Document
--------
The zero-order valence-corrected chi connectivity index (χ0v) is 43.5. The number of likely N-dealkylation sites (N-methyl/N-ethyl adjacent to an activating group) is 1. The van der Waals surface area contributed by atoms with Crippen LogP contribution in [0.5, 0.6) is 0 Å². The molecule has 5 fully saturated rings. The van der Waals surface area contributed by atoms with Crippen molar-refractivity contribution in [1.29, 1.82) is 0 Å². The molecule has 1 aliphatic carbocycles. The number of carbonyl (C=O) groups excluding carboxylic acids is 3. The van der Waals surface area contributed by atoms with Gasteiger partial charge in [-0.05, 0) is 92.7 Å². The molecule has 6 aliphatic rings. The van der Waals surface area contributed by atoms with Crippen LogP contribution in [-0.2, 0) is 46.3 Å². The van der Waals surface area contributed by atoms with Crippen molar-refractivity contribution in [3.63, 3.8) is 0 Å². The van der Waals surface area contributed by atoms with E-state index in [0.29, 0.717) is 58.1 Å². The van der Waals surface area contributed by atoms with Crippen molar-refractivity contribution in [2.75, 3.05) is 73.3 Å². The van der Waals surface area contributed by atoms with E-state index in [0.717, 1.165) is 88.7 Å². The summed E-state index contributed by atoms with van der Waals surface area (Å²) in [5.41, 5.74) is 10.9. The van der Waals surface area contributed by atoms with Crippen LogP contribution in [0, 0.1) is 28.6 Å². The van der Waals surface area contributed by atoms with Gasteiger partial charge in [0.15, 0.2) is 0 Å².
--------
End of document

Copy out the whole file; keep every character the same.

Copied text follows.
The zero-order valence-corrected chi connectivity index (χ0v) is 43.5. The number of likely N-dealkylation sites (N-methyl/N-ethyl adjacent to an activating group) is 1. The van der Waals surface area contributed by atoms with Crippen LogP contribution in [0.5, 0.6) is 0 Å². The molecule has 5 fully saturated rings. The van der Waals surface area contributed by atoms with Crippen molar-refractivity contribution in [1.29, 1.82) is 0 Å². The molecule has 1 aliphatic carbocycles. The number of carbonyl (C=O) groups excluding carboxylic acids is 3. The van der Waals surface area contributed by atoms with Gasteiger partial charge in [-0.05, 0) is 92.7 Å². The molecule has 6 aliphatic rings. The van der Waals surface area contributed by atoms with Crippen LogP contribution in [-0.2, 0) is 46.3 Å². The van der Waals surface area contributed by atoms with Crippen molar-refractivity contribution in [3.63, 3.8) is 0 Å². The van der Waals surface area contributed by atoms with E-state index in [0.29, 0.717) is 58.1 Å². The van der Waals surface area contributed by atoms with Crippen molar-refractivity contribution in [2.75, 3.05) is 73.3 Å². The van der Waals surface area contributed by atoms with E-state index in [0.717, 1.165) is 88.7 Å². The summed E-state index contributed by atoms with van der Waals surface area (Å²) in [5.41, 5.74) is 10.9. The van der Waals surface area contributed by atoms with Crippen LogP contribution in [0, 0.1) is 28.6 Å². The van der Waals surface area contributed by atoms with Gasteiger partial charge in [0.15, 0.2) is 0 Å².